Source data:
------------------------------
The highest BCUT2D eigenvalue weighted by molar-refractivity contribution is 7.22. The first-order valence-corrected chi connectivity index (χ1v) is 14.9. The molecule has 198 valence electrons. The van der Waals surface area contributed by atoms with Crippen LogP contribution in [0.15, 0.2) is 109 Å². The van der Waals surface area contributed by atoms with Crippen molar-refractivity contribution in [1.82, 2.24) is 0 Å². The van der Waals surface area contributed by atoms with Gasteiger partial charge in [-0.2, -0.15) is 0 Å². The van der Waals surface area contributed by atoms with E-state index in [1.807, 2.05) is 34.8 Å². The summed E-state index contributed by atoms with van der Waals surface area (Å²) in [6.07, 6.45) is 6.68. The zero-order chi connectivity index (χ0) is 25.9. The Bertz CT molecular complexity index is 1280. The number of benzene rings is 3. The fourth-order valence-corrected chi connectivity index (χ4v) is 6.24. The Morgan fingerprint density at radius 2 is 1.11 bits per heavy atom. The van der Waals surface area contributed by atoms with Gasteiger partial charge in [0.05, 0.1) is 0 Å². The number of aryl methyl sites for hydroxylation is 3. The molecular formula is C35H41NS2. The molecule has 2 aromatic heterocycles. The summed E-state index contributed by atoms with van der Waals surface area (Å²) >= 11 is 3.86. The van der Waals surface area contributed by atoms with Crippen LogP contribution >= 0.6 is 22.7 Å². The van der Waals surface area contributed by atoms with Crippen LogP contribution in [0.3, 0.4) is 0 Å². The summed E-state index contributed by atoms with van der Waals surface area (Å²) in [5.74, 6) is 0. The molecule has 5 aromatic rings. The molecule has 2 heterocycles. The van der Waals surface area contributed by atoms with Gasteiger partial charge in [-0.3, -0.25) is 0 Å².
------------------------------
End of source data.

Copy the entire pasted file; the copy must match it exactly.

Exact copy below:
The highest BCUT2D eigenvalue weighted by molar-refractivity contribution is 7.22. The first-order valence-corrected chi connectivity index (χ1v) is 14.9. The molecule has 198 valence electrons. The van der Waals surface area contributed by atoms with Crippen LogP contribution in [0.15, 0.2) is 109 Å². The van der Waals surface area contributed by atoms with Crippen molar-refractivity contribution in [1.82, 2.24) is 0 Å². The van der Waals surface area contributed by atoms with Gasteiger partial charge in [-0.2, -0.15) is 0 Å². The van der Waals surface area contributed by atoms with E-state index in [1.807, 2.05) is 34.8 Å². The summed E-state index contributed by atoms with van der Waals surface area (Å²) in [6.07, 6.45) is 6.68. The zero-order chi connectivity index (χ0) is 25.9. The Bertz CT molecular complexity index is 1280. The number of benzene rings is 3. The fourth-order valence-corrected chi connectivity index (χ4v) is 6.24. The Morgan fingerprint density at radius 2 is 1.11 bits per heavy atom. The van der Waals surface area contributed by atoms with Gasteiger partial charge in [0.05, 0.1) is 0 Å². The number of aryl methyl sites for hydroxylation is 3. The molecular formula is C35H41NS2. The molecule has 2 aromatic heterocycles. The summed E-state index contributed by atoms with van der Waals surface area (Å²) >= 11 is 3.86. The van der Waals surface area contributed by atoms with Crippen LogP contribution >= 0.6 is 22.7 Å². The van der Waals surface area contributed by atoms with Crippen LogP contribution in [0.3, 0.4) is 0 Å². The summed E-state index contributed by atoms with van der Waals surface area (Å²) in [5.74, 6) is 0. The molecule has 5 aromatic rings. The molecule has 2 heterocycles. The van der Waals surface area contributed by atoms with Gasteiger partial charge in [-0.3, -0.25) is 0 Å².